In Humanae Vitae Pope Paul himself rejected what he referred to as "the so-called principle of totality" (HV par 3). I mention this because it seems to me that a suggested gradualistic approach can easily be taken to mean that at certain stages of a couple’s married life the use of contraceptives might be morally licit. Such is not the case. Even having recourse to NFP must be the result of "serious reasons" for either temporarily or permanently not wanting to conceive (HV par 10). We must be careful to avoid the kind of "pastoral" reasoning that has led to the state we’re now seeking to change. As then-Cardinal Ratzinger wrote back in 1998 when addressing the question of Holy Communion for divorced and civilly re-married people: "In the end only the truth can be pastoral." I believe this is true because the end we seek, the very one for which we are made and redeemed, is not a worldly end. For the past several months 1 Corinthians 15:19 as been stuck in my consciousness: "If for this life only we have hoped in Christ, we are the most pitiable people of all."

On my reading, the section of Familaris Consortio Cardinal Erdö cites seems to warn against this as well. Here is the relevant part: "On the same lines, it is part of the Church's pedagogy that husbands and wives should first of all recognize clearly the teaching of Humanae Vitae as indicating the norm for the exercise of their sexuality, and that they should endeavor to establish the conditions necessary for observing that norm" (par 34). In his thoughtful intervention, Archbishop Diarmuid Martin of Dublin, made an important distinction between "the law of graduality rather a graduality of the law."

Mark Brumley wrote a thoughtful piece, "It’s time for the full Gospel of the Family," for Crux. In it he hit the nail on the head as far as I am concerned: "Like so many others labeled 'conservative,' I want change, not the status quo… Not change that undercuts rather than strengthens discipleship. Not change that seems like a throwback to bad, failed ideas of the 1970s-1990s, ideas that helped create the problem, and which are only now beginning to be exorcised from Church structures and programs."

5. Could you explain what Cardinal Erdö meant when, in his opening Realtor General's address he discussed possible canonical reforms?
My caveat in responding to this question is that I am not a canonist. So with that in mind:

Firstly, His Eminence seems to propose by-passing the Tribunal of first instance and moving some formal cases immediately to the Tribunal of second instance to make a binding ruling. The cases that constitute the "some" seem to be those to which neither party objects, that neither party is likely to appeal, and for which the defender of the bond has determined the ground(s) on which the annulment is sought to be well-founded in the testimony and evidence presented. This would streamline the process somewhat for some cases, but not necessarily speed them up in every instance. It bears noting that this is a variation of the proposal set forth by Archbishop Bruno Forte at the Synod on the Eucharist back in 2005.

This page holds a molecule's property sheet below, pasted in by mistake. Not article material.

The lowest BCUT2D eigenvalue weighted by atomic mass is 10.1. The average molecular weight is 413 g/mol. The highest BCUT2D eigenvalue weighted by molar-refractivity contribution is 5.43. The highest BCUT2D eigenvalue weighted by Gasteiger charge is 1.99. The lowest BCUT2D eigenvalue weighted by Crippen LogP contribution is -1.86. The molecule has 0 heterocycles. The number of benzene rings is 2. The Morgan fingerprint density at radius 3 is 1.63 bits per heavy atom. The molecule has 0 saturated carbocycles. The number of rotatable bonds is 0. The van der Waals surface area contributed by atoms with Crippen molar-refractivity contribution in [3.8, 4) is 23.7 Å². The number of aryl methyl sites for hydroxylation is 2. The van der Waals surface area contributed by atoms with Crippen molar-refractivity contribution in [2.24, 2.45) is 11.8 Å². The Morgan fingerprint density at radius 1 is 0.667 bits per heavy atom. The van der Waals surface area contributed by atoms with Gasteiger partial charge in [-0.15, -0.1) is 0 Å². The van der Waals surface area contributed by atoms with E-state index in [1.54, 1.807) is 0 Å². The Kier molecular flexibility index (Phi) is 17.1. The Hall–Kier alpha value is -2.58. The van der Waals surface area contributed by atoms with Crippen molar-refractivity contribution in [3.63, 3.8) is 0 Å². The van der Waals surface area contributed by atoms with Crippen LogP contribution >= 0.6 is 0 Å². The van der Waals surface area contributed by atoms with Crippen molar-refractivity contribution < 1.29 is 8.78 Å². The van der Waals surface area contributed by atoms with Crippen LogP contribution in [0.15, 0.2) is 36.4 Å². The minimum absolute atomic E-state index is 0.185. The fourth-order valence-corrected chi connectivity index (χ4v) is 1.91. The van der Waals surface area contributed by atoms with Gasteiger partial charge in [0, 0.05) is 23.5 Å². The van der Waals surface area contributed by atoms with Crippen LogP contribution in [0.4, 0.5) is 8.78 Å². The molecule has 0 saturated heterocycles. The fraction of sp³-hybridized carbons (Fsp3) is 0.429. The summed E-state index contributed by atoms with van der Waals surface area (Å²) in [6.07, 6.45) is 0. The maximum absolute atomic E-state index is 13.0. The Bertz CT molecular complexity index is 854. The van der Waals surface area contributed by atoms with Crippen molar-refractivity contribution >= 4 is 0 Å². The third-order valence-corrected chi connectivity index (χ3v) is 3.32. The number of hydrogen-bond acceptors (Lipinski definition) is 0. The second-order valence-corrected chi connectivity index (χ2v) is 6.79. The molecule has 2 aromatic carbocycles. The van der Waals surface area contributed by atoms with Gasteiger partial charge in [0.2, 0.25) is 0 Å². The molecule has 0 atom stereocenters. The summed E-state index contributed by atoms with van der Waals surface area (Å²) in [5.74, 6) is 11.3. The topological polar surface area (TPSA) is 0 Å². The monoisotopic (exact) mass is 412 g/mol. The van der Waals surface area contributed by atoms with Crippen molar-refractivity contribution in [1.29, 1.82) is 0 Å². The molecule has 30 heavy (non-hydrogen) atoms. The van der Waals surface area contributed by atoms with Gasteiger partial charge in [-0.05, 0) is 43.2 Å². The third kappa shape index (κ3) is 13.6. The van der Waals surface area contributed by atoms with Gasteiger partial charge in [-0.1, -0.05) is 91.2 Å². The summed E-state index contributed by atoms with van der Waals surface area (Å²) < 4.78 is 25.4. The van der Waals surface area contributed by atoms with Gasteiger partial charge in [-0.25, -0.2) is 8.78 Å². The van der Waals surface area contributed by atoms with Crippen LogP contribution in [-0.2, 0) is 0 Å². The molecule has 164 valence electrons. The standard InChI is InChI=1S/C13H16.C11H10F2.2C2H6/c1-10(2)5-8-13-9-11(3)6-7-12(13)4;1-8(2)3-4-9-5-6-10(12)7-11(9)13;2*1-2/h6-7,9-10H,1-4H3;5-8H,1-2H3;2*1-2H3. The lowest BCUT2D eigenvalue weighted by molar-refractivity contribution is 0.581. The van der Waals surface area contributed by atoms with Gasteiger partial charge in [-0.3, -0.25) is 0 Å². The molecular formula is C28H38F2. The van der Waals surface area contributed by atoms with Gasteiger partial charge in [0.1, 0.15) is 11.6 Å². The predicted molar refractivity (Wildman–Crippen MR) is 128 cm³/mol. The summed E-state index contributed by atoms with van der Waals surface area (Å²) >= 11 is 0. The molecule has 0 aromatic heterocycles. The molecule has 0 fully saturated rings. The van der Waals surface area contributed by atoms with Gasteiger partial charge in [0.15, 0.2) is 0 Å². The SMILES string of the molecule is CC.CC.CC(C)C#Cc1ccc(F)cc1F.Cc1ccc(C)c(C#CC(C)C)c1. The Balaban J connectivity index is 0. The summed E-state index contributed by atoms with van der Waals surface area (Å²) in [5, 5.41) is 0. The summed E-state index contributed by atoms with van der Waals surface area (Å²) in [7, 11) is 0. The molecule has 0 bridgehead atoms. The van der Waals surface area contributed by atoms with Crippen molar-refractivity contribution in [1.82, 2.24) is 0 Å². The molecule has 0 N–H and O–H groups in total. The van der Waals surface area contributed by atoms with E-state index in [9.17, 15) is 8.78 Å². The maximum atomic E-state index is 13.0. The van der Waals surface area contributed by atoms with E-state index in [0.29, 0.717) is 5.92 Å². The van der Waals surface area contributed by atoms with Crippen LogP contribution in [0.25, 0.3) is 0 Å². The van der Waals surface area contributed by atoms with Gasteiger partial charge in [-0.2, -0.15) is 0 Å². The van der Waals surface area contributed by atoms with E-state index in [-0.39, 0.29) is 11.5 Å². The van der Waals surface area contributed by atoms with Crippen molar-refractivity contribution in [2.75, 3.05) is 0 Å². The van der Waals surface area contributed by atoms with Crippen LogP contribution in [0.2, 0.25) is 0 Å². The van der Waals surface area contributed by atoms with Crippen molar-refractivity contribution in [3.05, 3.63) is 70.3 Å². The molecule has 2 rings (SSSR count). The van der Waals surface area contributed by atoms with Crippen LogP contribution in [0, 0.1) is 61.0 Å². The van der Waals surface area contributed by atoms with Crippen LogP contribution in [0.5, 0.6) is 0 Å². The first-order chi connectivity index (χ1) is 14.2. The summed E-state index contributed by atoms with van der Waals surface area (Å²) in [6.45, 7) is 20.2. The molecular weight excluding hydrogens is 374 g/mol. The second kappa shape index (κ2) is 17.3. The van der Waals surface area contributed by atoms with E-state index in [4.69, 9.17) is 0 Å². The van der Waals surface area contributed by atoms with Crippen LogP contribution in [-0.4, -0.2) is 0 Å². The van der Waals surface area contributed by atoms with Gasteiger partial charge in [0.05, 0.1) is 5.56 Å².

On my reading, in the second paragraph Cardinal Erdö takes up the proposal, first made to my knowledge by Pope Benedict XVI in his final address to the Holy Roman Rota on 26 January 2013, to include lack of faith, that is, lack of intention to do what the Church intends, as a ground for an invalid, even perhaps simulated, marriage. This matter was taken up recently by Cardinal Scola of Milan in an article published in Communio, in which he stated this quite clearly: "The indissoluble pact between a man and a woman does not, for the purposes of the sacrament, require of those engaged to be married, their personal faith; what it does require, as a necessary minimal condition, is the intention to do what the Church does. However, if it is important not to confuse the problem of the intention with that of the personal faith of those contracting marriage, it is nonetheless impossible to separate them completely."

In the third paragraph it is not clear at all to me what His Eminence takes up. What came to mind reading this are those instances in which couples have only ever had contracepted sexual intercourse. This flows from Can. 1061 §1, which states- “A valid marriage between the baptized is called ratum tantum if it has not been consummated; it is called ratum et consummatum if the spouses have performed between themselves in a human fashion a conjugal act which is suitable in itself for the procreation of offspring, to which marriage is ordered by its nature and by which the spouses become one flesh.”

Finally, when it comes to applying the principle known among the Orthodox as oikonmia to second and even third marriages, it seems to me that His Eminence recognizes that such an application is far from universal among Orthodox Churches. It also seems he recognizes that among the Orthodox Churches that apply this principle to second and third marriages, it is far from uniform, which leads to a suggestion for further study. Such a suggestion, I think, points to a recognition that such a "solution" is slippery and difficult to square with Christ’s teaching as set forth in Matthew 19:1-12 and Mark 10:1-12, as well as the sacramental discipline and canonical tradition of the Latin Church.

I would be wholly remiss not to bring to your attention a post by my friend (I have a few) Artur Rosman: "Synod14: The Church Needs to Replace the Family." In it he discusses something important that gets far too little thought or attention: the break down of the extended family. As someone who grew up in a pretty tight extended family and who, in my own lifetime, has witnessed the dissolution of it, this is a proposal that strikes a resonant chord in me. It's my hope that Artur's article garners the attention of some the bishops at the Synod. His proposal is the kind of thing that brings everyone together and shows us a way for the Church to be Church.

Given that the Holy Family of Nazareth are the patrons of Synod14 and Synod15, it bears noting that Jesus' cultural milieu would've consisted almost exclusively of extended families. It is estimated that Nazareth was no more than 200-400 people. Chances are very good that it was one, large extended family.